SECONDARY batteries to store up currents of electricity in the form of chemical work promise to play so important a part in the ultimate adoption of the electric light, that improvements in their contraction are of peculiar interest. The latest innovation is due to M.Faure, who has modified with great success the secondary battery of Gaston Plante by covering the surfaces of the lead plates with a coating of minium, thereby increasing their capacity manifold. This device possesses the additional advantage that it obviates the necessity of "forming" the cell; by the tedious process of charging and discharging them for many days, as in Plante's batteries. Two sheets of lead are separately coated with minium and are rolled together in a spiral, being kept apart by a layer of felt, and are then placed in a
vessel containing dilute acid. When a current is passed into this cell the minium on one plate is reduced to metallic lead that on the other is oxidised to the state of peroxide. These actions are reversed while the charged cell is discharging itself. According to M.Reynier one of these cells made large enough to weigh 75 kilograms may store up energy sufficient to furnish afterwards one-horse power of work for an hour.
A correspondent of the Times of Monday gave an interesting account of an experiment he witnessed in Paris of storing electrical energy by the method adopted by M.Faure.
"A Faure battery, or pile secondaire," he states, "was charged with the electric fluid direct from the ordinary Grove battery and in my presence. It may be more economically done from a Gramme or Siemens machine. The receptacle consisted of four Faure batteries, each about five inches diameter and ten inches high, forming a cylindrical leaden vessel, and containing alternate sheets of metallic lead and minium wrapped in felt and rolled into a spiral wetted with acidulated water, and the whole placed in a square wooden box measuring about one cubic foot and weighing some seventy-five pounds. This was protected by a loose wooden cover, through which the electrodes (in lead) protruded, and were flattened down for convenience of transport. This box of "electric energy" was handed to me by M. Faure at my request, with the object of submitting it for examination and measurement to our eminent electrician, Sir William Thomson, F.R.S., at the University of Glasgow. I had the box by me all through the journey from Paris on Tuesday night (last week), including a five hours delay at Calais. I arrived at Charing Cross at 11 a.m. on Wednesday, after running the gauntlet of customs and police authorities, who suspiciously looked askance and seemed to doubt my statement that my box only held "condensed lightning," and contained no infernal machine or new explosive destined to illustrate some diabolical socialistic tragedy. From time to time on the journey I tested the force of the discharge and found it to have well maintained its energy. From London to Glasgow required only another ten hours, and finally, in about seventy-two hours from the time of charging in Paris, I had the satisfaction of presenting to Sir William Thomson M.Faure's rare offering of a "box of electricity," intact and potent, holding by measurement within that small space of one cubic foot a power equivalent to nearly one million of foot pounds! This wonderful box is now deposited in the laboratory of the Glasgow University, under the vigilant eye of its director, and being submitted to a series of tests and measurements, the results of some of which made Sir William exclaim, "Why, it's a little witch." With reference to this Sir Wm.Thomson writes to us under date May 17: Ã¢â‚¬â€ "I had the marvellous box under trial for seventy-two hours before I left Glasgow yesterday, giving it successive charges, and discharging to various decrees, measuring approximately the whole quantity sent in during the charge, and taken out in the discharge. Thus I shall be able to calculate the amount of energy spent, and the amount recovered under various conditions. Mr. J.T.Bottomley continues the trial in my absence. A considerable time must pass before I have results to publish."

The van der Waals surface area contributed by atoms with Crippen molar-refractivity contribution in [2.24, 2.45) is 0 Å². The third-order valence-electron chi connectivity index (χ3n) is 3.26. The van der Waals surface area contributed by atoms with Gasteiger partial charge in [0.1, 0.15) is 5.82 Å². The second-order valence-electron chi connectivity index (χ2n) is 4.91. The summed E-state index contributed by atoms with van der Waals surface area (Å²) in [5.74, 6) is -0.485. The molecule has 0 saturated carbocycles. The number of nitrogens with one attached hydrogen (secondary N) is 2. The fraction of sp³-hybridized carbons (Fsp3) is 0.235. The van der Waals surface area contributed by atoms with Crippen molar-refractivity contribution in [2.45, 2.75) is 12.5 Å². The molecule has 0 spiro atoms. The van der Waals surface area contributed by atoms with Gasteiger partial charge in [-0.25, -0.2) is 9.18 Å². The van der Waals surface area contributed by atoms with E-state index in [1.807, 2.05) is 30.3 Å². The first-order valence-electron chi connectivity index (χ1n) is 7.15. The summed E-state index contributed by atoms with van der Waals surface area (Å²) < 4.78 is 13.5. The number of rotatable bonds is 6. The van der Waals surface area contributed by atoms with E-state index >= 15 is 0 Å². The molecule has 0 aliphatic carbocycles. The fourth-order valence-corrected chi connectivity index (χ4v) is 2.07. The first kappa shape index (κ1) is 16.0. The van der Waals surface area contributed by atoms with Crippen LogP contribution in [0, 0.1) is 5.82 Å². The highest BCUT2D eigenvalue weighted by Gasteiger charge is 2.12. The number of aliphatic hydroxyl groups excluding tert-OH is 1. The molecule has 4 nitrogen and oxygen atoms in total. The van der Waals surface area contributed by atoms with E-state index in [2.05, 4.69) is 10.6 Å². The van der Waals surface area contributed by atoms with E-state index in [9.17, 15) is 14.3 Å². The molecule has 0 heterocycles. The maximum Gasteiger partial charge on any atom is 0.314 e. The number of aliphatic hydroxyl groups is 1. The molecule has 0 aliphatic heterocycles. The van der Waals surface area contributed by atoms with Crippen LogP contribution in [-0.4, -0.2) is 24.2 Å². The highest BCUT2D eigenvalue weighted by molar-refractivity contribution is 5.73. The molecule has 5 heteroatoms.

Nature 1881 June 2
THE STORAGE OF ELECTRIC CURRENTS
PRACTICAL electricians seem to have made up their minds that a system for the distribution of electricity for the purposes of electric lighting or for driving electric motors will be incomplete unless it comprises a means of storage of the currents to provide against the risk of any temporary derangement or inconstancy in the generating apparatus. An accumulator of currents would in fact render the same service in an electrical system as do gasometers in systems for distributing gas, or the hydraulic accumulators in a system of hydraulic machinery.
At the present time much attention is directed to such accumulators, or, as they have been hitherto called, secondary batteries.